Teams put a lot of pressure on Michael Meserole to keep him from scoring, and one bit of proof of that intensity can be traced to name-brand evidence.
Such as the inside of his left forearm.
Facing a Sierra Valley Conference opponent last month, Meserole, a senior guard at Liberty Ranch High School, wound up on his back, tangled in a sea of arms and legs. Then someone stepped on him.
"He had a Nike footprint with the shoe markings on his arm for three days," said Liberty Ranch coach Josh Williams. "Guys are all over Meserole, but they can't stop him. He's going to score."
Meserole is the region's top scorer, averaging 25.7 points. He leads all Northern California players who are not affiliated with small Christian schools, where the competition isn't nearly as fierce as what Meserole endures.
Meserole is a throwback at the new school in Galt. He looks as if he was plucked out of a 1950s "Hoosiers" scene. The clean-cut look. The fundamental play of moving without the ball and not forcing shots.
Needing 39 points last week to become the town's all-time career scorer, the 6-foot-2 left-handed Meserole went for 40 against No. 12 Cosumnes Oaks, the top team in the SVC. He posted up smaller players. He drove past taller ones. He scored along the baseline. He was successful on runners, from three-point range, on the break and from the free-throw line in doing all he could to keep pace with Cosumnes Oaks, which won 69-59.
Meserole has 1,454 career points, surpassing Phillip Ricci, the former Galt forward who led that school to Arco Arena in the 1998 postseason and is now playing overseas. Unlike Ricci, Meserole plays below the rim as the Sac-Joaquin Section's most unsung talent leading the region's most unheralded team. But he's not just a scorer. Meserole averages 4.5 rebounds and 2.4 steals and leads the club in drawn charges.
"It's been a fun year," Meserole said. "Teams really guard me, sometimes to halfcourt. My stamina is really good. I love to work out; get to the gym at 5 in the morning. I think my stamina wears out teams. But I can get better. I still make too many mistakes."
Said Vista del Lago coach Matt von Tillow: "He's super active, and that makes it difficult on any defense. He's a talent, and you can't teach it. It's something you have."
Meserole downplays any celebrity status. Fans at Liberty Ranch and on the road work their way to the floor after games to congratulate him. Old-timers appreciate his game, with one saying after a recent contest, "That kid plays the game the right way."
Meserole insists all he and his teammates want to do is win. The Hawks have done a nice job of that, too. They won four games in their first varsity campaign two seasons ago, upped it to six victories last season and are 19-8 this season in one of the most remarkably rapid rises in recent area history.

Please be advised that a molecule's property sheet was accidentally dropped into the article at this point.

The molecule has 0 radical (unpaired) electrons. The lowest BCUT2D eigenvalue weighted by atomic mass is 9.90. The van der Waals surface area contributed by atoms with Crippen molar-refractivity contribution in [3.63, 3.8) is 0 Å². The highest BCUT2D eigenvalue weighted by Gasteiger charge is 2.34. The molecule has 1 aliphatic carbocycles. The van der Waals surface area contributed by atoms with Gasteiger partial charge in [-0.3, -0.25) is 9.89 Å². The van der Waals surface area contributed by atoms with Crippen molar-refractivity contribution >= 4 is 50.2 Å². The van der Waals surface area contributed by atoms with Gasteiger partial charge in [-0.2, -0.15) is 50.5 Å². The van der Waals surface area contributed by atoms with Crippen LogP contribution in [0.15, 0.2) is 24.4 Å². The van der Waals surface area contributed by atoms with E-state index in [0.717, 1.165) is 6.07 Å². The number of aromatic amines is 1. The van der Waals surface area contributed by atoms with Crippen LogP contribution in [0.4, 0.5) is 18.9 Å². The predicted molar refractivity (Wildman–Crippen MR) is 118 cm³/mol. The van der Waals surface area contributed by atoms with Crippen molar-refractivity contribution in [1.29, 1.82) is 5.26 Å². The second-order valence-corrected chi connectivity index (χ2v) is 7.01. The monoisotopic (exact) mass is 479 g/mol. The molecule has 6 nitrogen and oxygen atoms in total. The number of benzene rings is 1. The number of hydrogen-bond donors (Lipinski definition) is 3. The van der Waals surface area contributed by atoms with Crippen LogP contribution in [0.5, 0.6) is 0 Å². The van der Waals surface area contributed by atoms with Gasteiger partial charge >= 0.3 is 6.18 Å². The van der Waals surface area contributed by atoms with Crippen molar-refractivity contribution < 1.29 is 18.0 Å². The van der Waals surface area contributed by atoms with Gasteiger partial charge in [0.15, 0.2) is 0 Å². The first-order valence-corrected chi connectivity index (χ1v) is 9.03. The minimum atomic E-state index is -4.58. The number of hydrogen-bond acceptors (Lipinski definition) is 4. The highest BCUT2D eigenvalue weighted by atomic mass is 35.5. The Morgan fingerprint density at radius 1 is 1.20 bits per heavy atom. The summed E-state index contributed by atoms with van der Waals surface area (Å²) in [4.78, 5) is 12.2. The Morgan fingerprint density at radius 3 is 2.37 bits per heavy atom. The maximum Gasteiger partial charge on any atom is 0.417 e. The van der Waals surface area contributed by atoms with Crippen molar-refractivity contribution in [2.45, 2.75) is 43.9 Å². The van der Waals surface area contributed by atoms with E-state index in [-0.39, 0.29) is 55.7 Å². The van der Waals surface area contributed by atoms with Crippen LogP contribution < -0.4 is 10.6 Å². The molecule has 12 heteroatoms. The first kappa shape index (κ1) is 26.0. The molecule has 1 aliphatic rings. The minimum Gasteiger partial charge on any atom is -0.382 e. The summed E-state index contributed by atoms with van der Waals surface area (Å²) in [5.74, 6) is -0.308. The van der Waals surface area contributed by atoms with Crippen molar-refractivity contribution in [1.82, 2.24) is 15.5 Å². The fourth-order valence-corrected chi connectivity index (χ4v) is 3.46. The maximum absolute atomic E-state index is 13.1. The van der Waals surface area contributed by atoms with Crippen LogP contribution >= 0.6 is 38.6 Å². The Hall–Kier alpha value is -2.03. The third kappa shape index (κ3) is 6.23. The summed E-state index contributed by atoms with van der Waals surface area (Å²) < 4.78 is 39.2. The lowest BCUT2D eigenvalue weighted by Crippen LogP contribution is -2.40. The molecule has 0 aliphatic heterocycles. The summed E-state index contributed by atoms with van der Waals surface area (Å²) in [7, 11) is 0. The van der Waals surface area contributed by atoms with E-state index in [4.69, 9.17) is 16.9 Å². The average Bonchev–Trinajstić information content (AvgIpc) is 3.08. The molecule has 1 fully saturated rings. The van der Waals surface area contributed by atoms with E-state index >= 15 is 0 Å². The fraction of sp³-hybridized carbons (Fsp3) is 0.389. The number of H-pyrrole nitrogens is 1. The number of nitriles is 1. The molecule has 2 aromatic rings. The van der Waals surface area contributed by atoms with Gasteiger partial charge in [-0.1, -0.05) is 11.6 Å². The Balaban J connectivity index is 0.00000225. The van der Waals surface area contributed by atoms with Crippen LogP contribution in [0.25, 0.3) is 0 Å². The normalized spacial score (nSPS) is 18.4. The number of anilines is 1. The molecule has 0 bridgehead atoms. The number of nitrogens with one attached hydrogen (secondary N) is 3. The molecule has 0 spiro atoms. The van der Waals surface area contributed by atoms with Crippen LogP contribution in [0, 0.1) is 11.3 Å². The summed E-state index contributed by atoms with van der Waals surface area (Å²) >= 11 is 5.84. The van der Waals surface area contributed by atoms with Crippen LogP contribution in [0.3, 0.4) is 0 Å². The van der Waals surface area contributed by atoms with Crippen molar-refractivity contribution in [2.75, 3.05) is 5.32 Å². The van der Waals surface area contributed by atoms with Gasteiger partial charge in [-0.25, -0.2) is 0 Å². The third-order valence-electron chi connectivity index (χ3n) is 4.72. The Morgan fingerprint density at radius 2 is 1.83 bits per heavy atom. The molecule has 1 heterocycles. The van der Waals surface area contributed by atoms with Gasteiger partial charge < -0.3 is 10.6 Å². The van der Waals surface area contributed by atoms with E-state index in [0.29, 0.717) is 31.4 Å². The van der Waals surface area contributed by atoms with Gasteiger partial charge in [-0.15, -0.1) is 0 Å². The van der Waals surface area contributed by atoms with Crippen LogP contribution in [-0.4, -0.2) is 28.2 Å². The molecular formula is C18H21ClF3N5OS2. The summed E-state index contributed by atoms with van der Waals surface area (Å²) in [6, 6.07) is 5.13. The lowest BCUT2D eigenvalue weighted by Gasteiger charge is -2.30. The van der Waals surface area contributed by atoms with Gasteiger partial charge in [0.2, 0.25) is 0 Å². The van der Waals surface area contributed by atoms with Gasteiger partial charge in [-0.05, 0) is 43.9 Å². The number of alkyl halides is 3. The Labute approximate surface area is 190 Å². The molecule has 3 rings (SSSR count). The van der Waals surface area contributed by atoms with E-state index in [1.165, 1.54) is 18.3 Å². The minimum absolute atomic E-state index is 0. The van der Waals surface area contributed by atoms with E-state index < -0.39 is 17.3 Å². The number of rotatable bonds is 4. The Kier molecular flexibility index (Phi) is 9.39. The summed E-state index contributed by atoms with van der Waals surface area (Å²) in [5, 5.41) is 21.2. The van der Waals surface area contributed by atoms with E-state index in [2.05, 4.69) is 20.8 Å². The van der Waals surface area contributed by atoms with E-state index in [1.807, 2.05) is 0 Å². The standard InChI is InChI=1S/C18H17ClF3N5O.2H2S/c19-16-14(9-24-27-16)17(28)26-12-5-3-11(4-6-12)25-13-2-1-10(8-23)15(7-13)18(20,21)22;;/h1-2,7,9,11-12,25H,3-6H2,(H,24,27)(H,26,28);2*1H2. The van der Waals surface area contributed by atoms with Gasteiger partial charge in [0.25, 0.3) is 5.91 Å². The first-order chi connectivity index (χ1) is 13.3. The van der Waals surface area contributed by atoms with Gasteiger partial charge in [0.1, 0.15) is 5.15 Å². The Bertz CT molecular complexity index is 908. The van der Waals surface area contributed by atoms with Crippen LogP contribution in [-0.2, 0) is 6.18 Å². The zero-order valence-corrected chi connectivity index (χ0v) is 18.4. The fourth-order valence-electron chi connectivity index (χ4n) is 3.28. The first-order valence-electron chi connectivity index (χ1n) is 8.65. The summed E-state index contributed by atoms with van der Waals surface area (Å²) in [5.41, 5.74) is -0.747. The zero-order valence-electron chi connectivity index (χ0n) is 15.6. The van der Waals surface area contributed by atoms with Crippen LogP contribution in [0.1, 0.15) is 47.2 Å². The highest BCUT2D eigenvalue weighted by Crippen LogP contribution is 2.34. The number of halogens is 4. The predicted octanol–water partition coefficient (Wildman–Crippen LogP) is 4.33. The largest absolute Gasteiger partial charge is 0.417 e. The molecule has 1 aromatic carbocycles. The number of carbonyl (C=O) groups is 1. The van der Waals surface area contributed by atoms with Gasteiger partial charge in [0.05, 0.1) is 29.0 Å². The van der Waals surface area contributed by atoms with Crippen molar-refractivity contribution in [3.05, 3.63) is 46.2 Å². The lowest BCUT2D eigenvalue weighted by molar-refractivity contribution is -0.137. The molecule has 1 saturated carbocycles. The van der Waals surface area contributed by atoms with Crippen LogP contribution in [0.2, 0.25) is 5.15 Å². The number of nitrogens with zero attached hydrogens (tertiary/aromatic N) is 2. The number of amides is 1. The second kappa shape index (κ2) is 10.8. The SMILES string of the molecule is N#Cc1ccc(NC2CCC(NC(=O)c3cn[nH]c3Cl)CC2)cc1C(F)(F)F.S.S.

Meserole and his teammates credit the surge to coach Williams, who in turn credits them. Williams took over the team on the eve of the season, with little coaching experience other than a year or two at the lower levels. A Galt High graduate who played with Ricci, Williams teaches health and physical education at both his alma mater and Liberty Ranch. He got the blessing from his wife, Susie, also a teacher in Galt, to coach. They have two children and a third on the way.
"I'm having a blast," Williams said. "I love this team. They work hard. They've earned it. We have a lot of Galt alums, Galtonians, coming by to see what we're all about."
Mike Meserole, Michael's dad, charts stats for Liberty Ranch. Mike, who was a Galt guard in the mid-1980s, is the fifth all-time leading scorer in Galt history.
He said his son blows his game away.
"I started Michael out in the game when he was little, but by the time he was a sophomore, he got beyond what I could teach," Mike said. "He has incredible work ethic. I haven't beaten him since he was in the eighth grade."
Meserole expects to play in college and has received looks from Division II and III schools. First, he wants to try his hand in the postseason. Liberty Ranch is a threat in the Division IV field, where teams will apply man-to-man and box-and-one schemes, traps and zones to attempt to slow Meserole.
Meserole said he plans to score and keep his cool. Teams bump him, push him, try to rattle him with words.
Sometimes even step on him.
"I know I have to keep moving," he said. "It does get frustrating with all that goes on out there, but I have to shake it off. I have to be a good role model and know how to play and how to act."